Volkswagen and Siemens use WLANp protocol V2X technology for pilot in German city


In a joint project with the German city of Wolfsburg, Volkswagen and Siemens are trialling new functionalities for the local exchange of information between vehicles and digital transport infrastructure (V2X) using the WLANp (ITS-G5) protocol for Cooperative ITS systems.

Volkswagen and Siemens are currently setting up a test section on a main road in Wolfsburg in which 10 traffic signal systems will transmit the traffic light phase information to vehicles in the vicinity via the WLANp (IEEE 802.11p) wireless communication protocol that has been adopted by VW.

Future V2X-equipped vehicles will be able to process that information and inform drivers for example, when all traffic lights in succession are on green so that they can avoid braking or accelerating unnecessarily. In the near future, automated assistant functions will be able to do this without driver intervention. It is hoped that the ‘forward-looking’ light-phase information availability in vehicles will improve the flow of traffic in built-up areas, and will also contribute to road safety in general.

In addition to the signal phase data, two crossroads in Wolfsburg are also being equipped with modern sensor technology to detect pedestrians and cyclists. Due to be introduced at scale by Volkswagen next year, the WLANp V2X technology will be supplemented with additional messages including the pedestrians and cyclist warning information from the traffic-light-mounted sensors. The messages will intervene in situations where the driver or vehicle are unaware of surrounding road users with their own senses/sensors or are slow to react to their presence. Vulnerable road users, such as pedestrians and cyclists, who are often involved in intersection accidents, should gain enhanced safety.

A number of partners are currently working to expand the existing WLANp standards, which should be completed even faster with the launch of this pilot project in a real-world traffic environment. Cooperative ITS functions can only be effective if the transport infrastructure and all road users are speaking the same digital language, which is why Volkswagen and Siemens are supporting the European Union’s objective of establishing a binding framework for networked driving across the continent in the near future.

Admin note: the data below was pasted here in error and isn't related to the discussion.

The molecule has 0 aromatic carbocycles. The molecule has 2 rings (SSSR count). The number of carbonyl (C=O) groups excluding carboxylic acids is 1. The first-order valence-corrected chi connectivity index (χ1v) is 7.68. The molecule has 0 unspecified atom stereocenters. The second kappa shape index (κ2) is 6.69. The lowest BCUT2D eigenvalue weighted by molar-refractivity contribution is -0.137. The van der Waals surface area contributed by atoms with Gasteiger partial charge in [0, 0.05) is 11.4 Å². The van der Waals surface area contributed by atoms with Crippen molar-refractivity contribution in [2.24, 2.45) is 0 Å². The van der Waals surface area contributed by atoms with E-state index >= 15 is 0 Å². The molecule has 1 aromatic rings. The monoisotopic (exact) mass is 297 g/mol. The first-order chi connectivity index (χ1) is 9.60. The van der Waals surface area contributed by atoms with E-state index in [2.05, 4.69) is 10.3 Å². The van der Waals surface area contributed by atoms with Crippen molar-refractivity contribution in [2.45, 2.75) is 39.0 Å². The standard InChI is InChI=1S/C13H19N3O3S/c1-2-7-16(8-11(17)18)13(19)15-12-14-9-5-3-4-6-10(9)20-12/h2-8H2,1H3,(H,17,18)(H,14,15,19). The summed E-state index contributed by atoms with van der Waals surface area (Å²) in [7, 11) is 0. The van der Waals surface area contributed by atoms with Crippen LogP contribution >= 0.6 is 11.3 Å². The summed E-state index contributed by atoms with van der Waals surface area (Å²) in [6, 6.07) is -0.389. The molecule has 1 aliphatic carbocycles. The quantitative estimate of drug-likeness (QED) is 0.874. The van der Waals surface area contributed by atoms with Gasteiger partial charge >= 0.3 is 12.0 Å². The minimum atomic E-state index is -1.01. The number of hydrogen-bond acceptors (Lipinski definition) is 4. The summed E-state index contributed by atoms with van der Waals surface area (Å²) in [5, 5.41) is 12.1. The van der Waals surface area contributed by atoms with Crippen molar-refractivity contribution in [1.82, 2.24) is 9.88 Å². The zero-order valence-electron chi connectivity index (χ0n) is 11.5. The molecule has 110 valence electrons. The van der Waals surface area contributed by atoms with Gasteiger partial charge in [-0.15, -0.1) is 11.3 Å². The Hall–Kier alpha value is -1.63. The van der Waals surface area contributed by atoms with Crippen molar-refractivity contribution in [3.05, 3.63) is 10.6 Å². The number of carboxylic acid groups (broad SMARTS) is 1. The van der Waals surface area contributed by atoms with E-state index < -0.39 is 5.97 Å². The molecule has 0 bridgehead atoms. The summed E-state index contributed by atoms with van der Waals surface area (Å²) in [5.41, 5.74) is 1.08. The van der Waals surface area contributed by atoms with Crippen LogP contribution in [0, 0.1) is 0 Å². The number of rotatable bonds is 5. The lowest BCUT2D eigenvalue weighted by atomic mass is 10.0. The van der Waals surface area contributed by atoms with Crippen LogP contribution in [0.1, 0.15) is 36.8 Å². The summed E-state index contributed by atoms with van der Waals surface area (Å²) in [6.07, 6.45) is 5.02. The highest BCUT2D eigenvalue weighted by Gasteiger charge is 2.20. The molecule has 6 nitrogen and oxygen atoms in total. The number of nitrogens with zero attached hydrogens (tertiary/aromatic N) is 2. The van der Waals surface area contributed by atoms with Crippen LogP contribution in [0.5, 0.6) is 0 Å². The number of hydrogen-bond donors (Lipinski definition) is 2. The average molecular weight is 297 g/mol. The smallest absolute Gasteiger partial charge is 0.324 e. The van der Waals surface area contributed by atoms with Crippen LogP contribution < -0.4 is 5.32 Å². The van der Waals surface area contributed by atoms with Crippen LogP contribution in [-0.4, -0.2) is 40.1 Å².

“Crossroads equipped with radar sensor technology are able to significantly increase accuracy in the detection of pedestrians and cyclists. Information that vehicles are not able to detect themselves is provided at complex intersections and accident black spots in particular,” explained Manfred Fuhg, head of Siemens Mobility in Germany.

“Based on systems with artificial intelligence in traffic signal systems, intelligent control methods can provide vehicles with much more precise information on red and green phases than was previously possible.”

Gunnar Koether, head of vehicle safety at Volkswagen, added, “From today’s perspective, the use of transport infrastructure, particularly in towns and cities, offers crucial advantages over other Car2X approaches. Unlike the relatively inaccurate position data of a smartphone, the use of sensors analogous to the vehicle offers highly accurate data for a critical area. An essential condition for avoiding false warnings. In addition to the technical hurdles, privacy is another aspect which could put people off using their personal smartphones.”

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About Author


Tom has edited Traffic Technology International (TTi) magazine and its Traffic Technology Today website since May 2014. During his time at the title, he has interviewed some of the top transportation chiefs at public agencies around the world as well as CEOs of leading multinationals and ground-breaking start-ups. Tom's earlier career saw him working on some the UK's leading consumer magazine titles. He has a law degree from the London School of Economics (LSE).